Our fabrication and manufacturing group continues to perform extremely well. You see the revenues are up, their gross profit is up and their gross profit percentage remains very, very strong. In the quarter they were ramping up their Mexican facility as Jim mentioned earlier. That facility cam online late in the quarter so they had some costs associated with that facility and didn’t really have much in the way of revenues given the fact that it started up late in the quarter.

Turning to page 16, again looking at the investment in Westinghouse and to make sure it’s clear on the charge that we take from Westinghouse, what we show here is when we made the investment in Westinghouse in 2006 the Yen/dollar exchange rate was approximately $119 at that time. The Yen denominated debt was equivalent to $1,080 billion and at the same time we have a put option that at that time was—if we were to put the shares back to Toshiba, the Yen that we would receive would translate into the dollar equivalent of $1,044 billion. So the gap between the two was $36 million. You see as of the end of our third quarter with the exchange rate change the Yen denominated bonds are now worth $1.2 billion, the put option is the $1,182 billion, so net net [plus] our exposure has only increased about $5 million even though there’s been some significant change in the exchange rate.

The difference being though, the Yen denominated bonds are mark-to-market every quarter and since the investments we have had $143 million in charges go through our P&L, non-cash charges. The economic hedge to that is the put option but for GAAP purposes that is not going through the P&L, that is not mark-to-market. So hence the economic impact to us is relatively minor but the P&L impact is showing a significant volatility and the exchange loss for that for this quarter is $8 million.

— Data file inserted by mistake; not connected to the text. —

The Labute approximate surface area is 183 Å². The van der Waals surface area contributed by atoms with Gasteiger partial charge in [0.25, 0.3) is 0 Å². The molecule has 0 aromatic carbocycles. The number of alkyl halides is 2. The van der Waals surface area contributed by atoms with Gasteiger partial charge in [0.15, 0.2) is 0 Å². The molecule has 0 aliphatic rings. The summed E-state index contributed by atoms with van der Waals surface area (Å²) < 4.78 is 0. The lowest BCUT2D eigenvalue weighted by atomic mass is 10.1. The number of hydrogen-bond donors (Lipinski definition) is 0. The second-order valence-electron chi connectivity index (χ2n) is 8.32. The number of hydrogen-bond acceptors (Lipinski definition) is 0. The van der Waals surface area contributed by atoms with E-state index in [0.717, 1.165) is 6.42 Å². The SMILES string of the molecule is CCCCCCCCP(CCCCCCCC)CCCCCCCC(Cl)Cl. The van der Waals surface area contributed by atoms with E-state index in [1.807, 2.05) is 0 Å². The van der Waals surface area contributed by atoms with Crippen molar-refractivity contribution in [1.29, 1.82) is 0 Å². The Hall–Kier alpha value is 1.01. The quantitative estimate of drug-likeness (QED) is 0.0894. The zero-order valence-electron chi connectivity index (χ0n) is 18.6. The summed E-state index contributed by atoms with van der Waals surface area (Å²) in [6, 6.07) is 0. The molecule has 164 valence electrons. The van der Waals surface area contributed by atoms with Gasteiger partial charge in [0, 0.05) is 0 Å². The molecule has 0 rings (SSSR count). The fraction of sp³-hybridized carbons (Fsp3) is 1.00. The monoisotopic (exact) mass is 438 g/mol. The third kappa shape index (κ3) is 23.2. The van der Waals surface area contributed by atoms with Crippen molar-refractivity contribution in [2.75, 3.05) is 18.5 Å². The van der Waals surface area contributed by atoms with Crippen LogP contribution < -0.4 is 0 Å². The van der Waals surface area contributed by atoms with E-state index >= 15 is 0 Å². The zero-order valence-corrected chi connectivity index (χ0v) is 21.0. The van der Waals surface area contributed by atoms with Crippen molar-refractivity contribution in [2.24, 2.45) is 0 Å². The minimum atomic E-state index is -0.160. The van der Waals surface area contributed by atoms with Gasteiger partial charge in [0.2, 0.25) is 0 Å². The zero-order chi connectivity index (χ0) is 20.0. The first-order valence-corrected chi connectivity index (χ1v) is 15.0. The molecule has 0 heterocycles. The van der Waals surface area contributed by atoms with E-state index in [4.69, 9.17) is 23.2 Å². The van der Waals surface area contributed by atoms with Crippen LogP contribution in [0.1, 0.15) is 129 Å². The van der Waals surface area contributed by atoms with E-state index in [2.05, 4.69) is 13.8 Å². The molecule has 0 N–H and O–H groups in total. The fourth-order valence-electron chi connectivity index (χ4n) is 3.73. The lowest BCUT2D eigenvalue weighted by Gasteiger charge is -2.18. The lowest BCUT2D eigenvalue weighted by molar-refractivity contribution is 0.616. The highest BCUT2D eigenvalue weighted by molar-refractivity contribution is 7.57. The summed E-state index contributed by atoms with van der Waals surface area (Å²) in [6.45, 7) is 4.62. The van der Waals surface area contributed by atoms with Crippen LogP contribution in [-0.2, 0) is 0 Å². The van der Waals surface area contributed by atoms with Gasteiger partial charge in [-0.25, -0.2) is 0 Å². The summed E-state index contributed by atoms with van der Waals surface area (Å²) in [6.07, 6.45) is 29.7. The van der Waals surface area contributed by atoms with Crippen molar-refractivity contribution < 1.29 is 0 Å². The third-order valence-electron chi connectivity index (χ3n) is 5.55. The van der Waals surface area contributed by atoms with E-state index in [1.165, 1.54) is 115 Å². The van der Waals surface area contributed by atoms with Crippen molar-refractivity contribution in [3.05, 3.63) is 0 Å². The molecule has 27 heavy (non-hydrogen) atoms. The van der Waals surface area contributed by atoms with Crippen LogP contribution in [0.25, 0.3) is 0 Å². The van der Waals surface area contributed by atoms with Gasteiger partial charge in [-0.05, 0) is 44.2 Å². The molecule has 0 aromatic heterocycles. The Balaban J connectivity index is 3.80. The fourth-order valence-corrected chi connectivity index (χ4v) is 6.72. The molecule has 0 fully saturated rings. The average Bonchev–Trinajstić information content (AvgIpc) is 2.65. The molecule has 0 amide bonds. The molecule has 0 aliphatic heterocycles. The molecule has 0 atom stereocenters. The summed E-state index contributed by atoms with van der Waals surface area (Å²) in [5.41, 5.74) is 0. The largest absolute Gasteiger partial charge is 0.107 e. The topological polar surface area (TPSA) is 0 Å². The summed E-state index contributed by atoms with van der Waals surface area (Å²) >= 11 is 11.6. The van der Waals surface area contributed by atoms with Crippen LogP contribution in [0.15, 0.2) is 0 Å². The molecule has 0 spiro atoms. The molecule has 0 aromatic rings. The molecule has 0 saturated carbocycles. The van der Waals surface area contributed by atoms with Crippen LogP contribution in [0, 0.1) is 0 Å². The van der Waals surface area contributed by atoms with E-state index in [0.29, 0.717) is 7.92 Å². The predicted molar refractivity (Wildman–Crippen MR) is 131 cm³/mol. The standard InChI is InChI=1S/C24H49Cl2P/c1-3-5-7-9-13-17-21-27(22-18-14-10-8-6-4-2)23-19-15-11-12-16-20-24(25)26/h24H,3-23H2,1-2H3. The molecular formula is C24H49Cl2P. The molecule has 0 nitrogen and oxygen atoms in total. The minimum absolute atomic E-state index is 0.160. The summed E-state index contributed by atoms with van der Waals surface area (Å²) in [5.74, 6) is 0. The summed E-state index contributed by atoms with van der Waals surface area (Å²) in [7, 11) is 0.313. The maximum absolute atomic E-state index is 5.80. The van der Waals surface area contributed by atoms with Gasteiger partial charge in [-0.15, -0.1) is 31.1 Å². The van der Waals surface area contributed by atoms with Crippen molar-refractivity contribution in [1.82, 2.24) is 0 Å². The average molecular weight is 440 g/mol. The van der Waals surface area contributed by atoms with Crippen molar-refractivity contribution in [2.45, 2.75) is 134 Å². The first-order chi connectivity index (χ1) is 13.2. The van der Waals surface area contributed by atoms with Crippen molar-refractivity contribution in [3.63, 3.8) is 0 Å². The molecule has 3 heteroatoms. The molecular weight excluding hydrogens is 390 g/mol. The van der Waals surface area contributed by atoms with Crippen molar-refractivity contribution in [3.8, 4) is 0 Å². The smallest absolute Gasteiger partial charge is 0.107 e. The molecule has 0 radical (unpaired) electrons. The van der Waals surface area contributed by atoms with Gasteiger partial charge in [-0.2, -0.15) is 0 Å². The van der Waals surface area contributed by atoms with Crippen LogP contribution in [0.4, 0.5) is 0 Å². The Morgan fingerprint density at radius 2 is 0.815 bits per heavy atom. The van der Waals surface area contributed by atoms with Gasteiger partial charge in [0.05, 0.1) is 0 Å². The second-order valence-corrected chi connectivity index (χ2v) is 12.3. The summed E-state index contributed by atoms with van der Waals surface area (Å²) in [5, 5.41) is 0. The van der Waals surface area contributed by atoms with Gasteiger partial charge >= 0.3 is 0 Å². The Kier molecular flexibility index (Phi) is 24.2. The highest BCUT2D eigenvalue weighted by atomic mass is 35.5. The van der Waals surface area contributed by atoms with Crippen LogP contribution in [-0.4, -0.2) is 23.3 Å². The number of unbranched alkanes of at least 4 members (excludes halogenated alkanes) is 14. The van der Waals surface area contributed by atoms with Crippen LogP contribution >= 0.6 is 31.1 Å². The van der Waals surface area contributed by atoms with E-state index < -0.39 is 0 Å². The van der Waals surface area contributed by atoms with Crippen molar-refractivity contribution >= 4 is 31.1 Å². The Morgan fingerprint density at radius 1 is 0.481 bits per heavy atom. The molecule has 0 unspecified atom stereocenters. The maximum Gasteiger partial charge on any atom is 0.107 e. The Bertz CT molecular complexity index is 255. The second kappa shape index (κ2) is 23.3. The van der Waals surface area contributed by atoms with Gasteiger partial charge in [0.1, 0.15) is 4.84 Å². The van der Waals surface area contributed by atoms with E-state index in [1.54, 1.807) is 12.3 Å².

Over the page to page 17, looking at cash, our cash balance continues to rise. We had a record $690 million of cash at the end of the quarter. The debt excluding the limited recourse Westinghouse debt was only $13 million so it continues to grow well and you see the trailing 12 month operating cash flow in excess of $500 million.

On slide 18, other financial events during the quarter, we were upgraded by Moody’s, S&P put us on the positive outlook and we were added to the S&P MidCap 400 Index.

In summary on page 19, operations continued to be strong. The markets we serve are robust and our strategic position in the nuclear power market as well as our traditional businesses are forecasted to continue to drive our revenue growth and earnings growth into 2009 and beyond. We had excellent operating performance on our major coal projects, our petrochemical and the operations at our fabrication and manufacturing group.